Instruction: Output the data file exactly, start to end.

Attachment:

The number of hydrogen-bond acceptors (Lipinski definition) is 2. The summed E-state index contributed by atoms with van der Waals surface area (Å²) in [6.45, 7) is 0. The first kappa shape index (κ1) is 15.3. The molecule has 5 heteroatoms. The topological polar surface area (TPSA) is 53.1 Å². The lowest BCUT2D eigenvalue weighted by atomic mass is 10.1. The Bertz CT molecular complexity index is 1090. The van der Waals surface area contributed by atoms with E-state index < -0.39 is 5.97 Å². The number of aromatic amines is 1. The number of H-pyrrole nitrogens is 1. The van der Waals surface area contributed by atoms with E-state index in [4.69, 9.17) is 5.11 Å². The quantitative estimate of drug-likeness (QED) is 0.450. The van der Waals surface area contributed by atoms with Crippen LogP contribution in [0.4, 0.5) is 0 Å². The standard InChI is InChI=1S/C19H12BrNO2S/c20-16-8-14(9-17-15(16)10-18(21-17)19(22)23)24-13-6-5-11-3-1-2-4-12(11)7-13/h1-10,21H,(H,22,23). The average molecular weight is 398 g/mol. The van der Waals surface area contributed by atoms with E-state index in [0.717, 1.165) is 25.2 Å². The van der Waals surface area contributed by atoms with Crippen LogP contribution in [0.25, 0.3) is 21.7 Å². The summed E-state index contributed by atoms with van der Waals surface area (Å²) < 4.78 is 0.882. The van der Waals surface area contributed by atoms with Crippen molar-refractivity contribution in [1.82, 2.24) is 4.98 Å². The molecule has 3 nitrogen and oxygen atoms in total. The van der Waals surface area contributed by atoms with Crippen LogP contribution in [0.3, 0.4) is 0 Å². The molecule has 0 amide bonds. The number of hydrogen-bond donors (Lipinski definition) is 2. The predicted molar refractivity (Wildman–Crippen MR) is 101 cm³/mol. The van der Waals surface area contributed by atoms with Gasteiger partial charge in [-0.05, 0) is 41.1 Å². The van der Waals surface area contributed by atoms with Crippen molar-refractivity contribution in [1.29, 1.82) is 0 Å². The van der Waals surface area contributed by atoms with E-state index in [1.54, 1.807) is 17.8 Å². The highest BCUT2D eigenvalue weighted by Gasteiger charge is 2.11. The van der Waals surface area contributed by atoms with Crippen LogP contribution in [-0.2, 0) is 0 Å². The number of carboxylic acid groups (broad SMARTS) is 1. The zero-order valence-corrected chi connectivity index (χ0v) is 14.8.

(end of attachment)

The number of hydrogen-bond acceptors (Lipinski definition) is 2. The summed E-state index contributed by atoms with van der Waals surface area (Å²) in [6.45, 7) is 0. The first kappa shape index (κ1) is 15.3. The molecule has 5 heteroatoms. The topological polar surface area (TPSA) is 53.1 Å². The lowest BCUT2D eigenvalue weighted by atomic mass is 10.1. The Bertz CT molecular complexity index is 1090. The van der Waals surface area contributed by atoms with E-state index < -0.39 is 5.97 Å². The number of aromatic amines is 1. The number of H-pyrrole nitrogens is 1. The van der Waals surface area contributed by atoms with E-state index in [4.69, 9.17) is 5.11 Å². The quantitative estimate of drug-likeness (QED) is 0.450. The van der Waals surface area contributed by atoms with Crippen LogP contribution in [0.4, 0.5) is 0 Å². The standard InChI is InChI=1S/C19H12BrNO2S/c20-16-8-14(9-17-15(16)10-18(21-17)19(22)23)24-13-6-5-11-3-1-2-4-12(11)7-13/h1-10,21H,(H,22,23). The average molecular weight is 398 g/mol. The van der Waals surface area contributed by atoms with E-state index in [0.717, 1.165) is 25.2 Å². The van der Waals surface area contributed by atoms with Crippen LogP contribution in [0.25, 0.3) is 21.7 Å². The summed E-state index contributed by atoms with van der Waals surface area (Å²) < 4.78 is 0.882. The van der Waals surface area contributed by atoms with Crippen molar-refractivity contribution in [1.82, 2.24) is 4.98 Å². The molecule has 3 nitrogen and oxygen atoms in total. The van der Waals surface area contributed by atoms with Crippen LogP contribution in [0.3, 0.4) is 0 Å². The molecule has 0 amide bonds. The number of hydrogen-bond donors (Lipinski definition) is 2. The predicted molar refractivity (Wildman–Crippen MR) is 101 cm³/mol. The van der Waals surface area contributed by atoms with Gasteiger partial charge in [-0.05, 0) is 41.1 Å². The van der Waals surface area contributed by atoms with Crippen molar-refractivity contribution in [1.29, 1.82) is 0 Å². The van der Waals surface area contributed by atoms with E-state index in [1.54, 1.807) is 17.8 Å². The highest BCUT2D eigenvalue weighted by Gasteiger charge is 2.11. The van der Waals surface area contributed by atoms with Crippen LogP contribution in [-0.2, 0) is 0 Å². The number of carboxylic acid groups (broad SMARTS) is 1. The zero-order valence-corrected chi connectivity index (χ0v) is 14.8.